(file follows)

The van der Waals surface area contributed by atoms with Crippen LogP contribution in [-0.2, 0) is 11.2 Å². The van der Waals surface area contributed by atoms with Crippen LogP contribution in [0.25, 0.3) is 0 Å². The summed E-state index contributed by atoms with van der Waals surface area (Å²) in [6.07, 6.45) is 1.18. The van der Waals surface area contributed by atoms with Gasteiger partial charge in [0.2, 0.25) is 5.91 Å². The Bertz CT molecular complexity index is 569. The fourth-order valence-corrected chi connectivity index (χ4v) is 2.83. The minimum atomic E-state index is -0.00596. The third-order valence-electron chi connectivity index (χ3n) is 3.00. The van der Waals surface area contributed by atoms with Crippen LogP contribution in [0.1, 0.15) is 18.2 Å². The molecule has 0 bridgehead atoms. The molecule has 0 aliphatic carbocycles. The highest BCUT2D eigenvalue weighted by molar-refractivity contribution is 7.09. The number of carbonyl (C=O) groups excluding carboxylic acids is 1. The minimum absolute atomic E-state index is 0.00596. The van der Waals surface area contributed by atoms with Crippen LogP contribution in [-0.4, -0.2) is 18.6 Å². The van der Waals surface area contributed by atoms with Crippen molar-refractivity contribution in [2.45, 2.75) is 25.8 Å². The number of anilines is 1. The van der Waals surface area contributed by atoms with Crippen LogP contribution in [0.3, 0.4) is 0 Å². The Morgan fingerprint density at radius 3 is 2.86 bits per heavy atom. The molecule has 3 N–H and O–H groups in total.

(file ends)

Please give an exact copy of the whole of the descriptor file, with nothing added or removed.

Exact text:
The van der Waals surface area contributed by atoms with Crippen LogP contribution in [-0.2, 0) is 11.2 Å². The van der Waals surface area contributed by atoms with Crippen LogP contribution in [0.25, 0.3) is 0 Å². The summed E-state index contributed by atoms with van der Waals surface area (Å²) in [6.07, 6.45) is 1.18. The van der Waals surface area contributed by atoms with Gasteiger partial charge in [0.2, 0.25) is 5.91 Å². The Bertz CT molecular complexity index is 569. The fourth-order valence-corrected chi connectivity index (χ4v) is 2.83. The minimum atomic E-state index is -0.00596. The third-order valence-electron chi connectivity index (χ3n) is 3.00. The van der Waals surface area contributed by atoms with Crippen LogP contribution in [0.1, 0.15) is 18.2 Å². The molecule has 0 bridgehead atoms. The molecule has 0 aliphatic carbocycles. The highest BCUT2D eigenvalue weighted by molar-refractivity contribution is 7.09. The number of carbonyl (C=O) groups excluding carboxylic acids is 1. The minimum absolute atomic E-state index is 0.00596. The van der Waals surface area contributed by atoms with Crippen LogP contribution in [-0.4, -0.2) is 18.6 Å². The van der Waals surface area contributed by atoms with Crippen molar-refractivity contribution in [2.45, 2.75) is 25.8 Å². The number of anilines is 1. The van der Waals surface area contributed by atoms with Crippen LogP contribution in [0.3, 0.4) is 0 Å². The Morgan fingerprint density at radius 3 is 2.86 bits per heavy atom. The molecule has 3 N–H and O–H groups in total.